You will typically study six modules each year. Each module normally has around 20 to 24 one hour lectures. In addition there are regular seminars and tutorials to help with your studies. Across the three years you will have approximately 500 hours of laboratory experience. We believe the amount of time a student spends getting hands on experience in a laboratory is very important to prepare them for the world of work, which is why we incorporate such high levels of contact time in the labs.
How will I be assessed?
You will be assessed on a variety of components including the following.
- Laboratory reports
- poster presentations
- case studies
- final year research project/dissertation
- multiple completion tests
- formal examinations.
- Laboratory assessments
- Oral presentations
Where will I study?
You will be taught mostly on our Clifton campus. Large groups lectures will be held in John Clare, smaller groups, seminars and tutorials will be held across campus in multiple buildings. The majority of laboratory sessions will be held in the Rosalind Franklin building as well as within Erasmus Darwin laboratories.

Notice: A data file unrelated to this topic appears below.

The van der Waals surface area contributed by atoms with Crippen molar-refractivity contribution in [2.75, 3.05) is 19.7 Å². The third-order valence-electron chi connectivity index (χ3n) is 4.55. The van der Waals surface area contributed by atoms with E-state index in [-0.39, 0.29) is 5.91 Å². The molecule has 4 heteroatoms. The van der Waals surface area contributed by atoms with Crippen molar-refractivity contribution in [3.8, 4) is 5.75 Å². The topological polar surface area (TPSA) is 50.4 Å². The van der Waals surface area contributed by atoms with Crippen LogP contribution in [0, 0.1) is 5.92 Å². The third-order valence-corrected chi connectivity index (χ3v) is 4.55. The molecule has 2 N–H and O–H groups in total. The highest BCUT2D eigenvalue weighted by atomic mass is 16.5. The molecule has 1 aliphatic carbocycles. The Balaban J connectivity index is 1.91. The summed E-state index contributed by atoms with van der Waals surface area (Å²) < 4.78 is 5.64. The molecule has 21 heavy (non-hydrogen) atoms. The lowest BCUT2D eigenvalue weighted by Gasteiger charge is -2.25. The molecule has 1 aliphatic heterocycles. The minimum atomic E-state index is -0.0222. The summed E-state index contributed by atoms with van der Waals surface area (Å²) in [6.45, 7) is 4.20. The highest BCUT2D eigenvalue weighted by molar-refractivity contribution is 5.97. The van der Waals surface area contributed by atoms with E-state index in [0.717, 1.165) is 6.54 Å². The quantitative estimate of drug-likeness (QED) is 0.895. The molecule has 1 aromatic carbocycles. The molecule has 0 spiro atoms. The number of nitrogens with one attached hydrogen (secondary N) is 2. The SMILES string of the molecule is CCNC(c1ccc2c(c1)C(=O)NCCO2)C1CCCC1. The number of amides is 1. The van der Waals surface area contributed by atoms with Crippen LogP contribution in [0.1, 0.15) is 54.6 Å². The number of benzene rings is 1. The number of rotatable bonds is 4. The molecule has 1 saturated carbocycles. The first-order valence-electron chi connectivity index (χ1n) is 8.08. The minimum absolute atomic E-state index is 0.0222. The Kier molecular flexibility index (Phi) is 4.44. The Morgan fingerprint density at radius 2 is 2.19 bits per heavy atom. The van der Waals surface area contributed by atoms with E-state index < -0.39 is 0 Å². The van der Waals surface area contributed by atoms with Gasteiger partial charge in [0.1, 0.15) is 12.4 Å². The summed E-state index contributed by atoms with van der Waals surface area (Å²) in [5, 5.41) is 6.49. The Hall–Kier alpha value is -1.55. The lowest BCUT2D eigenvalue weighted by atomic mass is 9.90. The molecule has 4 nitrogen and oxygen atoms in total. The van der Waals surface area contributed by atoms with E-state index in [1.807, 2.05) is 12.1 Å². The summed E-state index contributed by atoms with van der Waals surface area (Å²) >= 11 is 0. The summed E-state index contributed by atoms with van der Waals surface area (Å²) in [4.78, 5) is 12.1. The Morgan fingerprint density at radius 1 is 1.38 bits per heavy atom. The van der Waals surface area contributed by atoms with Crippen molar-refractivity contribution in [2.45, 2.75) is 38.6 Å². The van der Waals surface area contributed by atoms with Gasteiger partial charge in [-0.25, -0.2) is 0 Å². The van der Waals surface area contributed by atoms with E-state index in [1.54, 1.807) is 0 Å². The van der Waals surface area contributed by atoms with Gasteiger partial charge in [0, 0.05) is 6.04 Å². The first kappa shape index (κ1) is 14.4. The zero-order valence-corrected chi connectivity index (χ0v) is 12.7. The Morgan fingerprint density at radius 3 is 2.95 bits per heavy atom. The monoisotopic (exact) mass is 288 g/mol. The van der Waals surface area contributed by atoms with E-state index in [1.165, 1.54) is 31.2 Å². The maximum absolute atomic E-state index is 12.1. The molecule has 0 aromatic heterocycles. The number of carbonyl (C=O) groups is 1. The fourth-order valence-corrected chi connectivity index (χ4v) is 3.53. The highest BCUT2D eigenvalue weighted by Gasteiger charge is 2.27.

What's included in the course fees?
You will need equipment to work in the laboratory classes. For example, you will need a lab coat and safety spectacles. You will be provided with the necessary personal equipment at induction. All other requirements for the labs will be provided in the laboratory session. This will include simple equipment such as forceps through to tablets.
About the Biomedical Team
You will work with our highly regarded academics, who are active in a broad range of research areas, achieving 100% world-leading or internationally excellent research impact. (REF 2014).
Visit our academic team pages to find out more about our approach to teaching, our partners and research interests.
Learn a new language
Alongside your study you also have the opportunity to learn a new language. The University Language Programme (ULP) is available to all students and gives you the option of learning a totally new language or improving the skills you already have.
Learning a new language can:
- enhance your communication skills
- enrich your experience when travelling abroad
- boost your career prospects.
Find out more about the ULP.
View the full course specification
Please note that course specifications may be subject to change
We have the stimulating and creative environment needed to equip students with the knowledge and transferable skills to put them ahead of the graduate crowd.
We provide first class facilities that enhance the quality of our education and push the boundaries of our research, these include:
Rosalind Franklin Building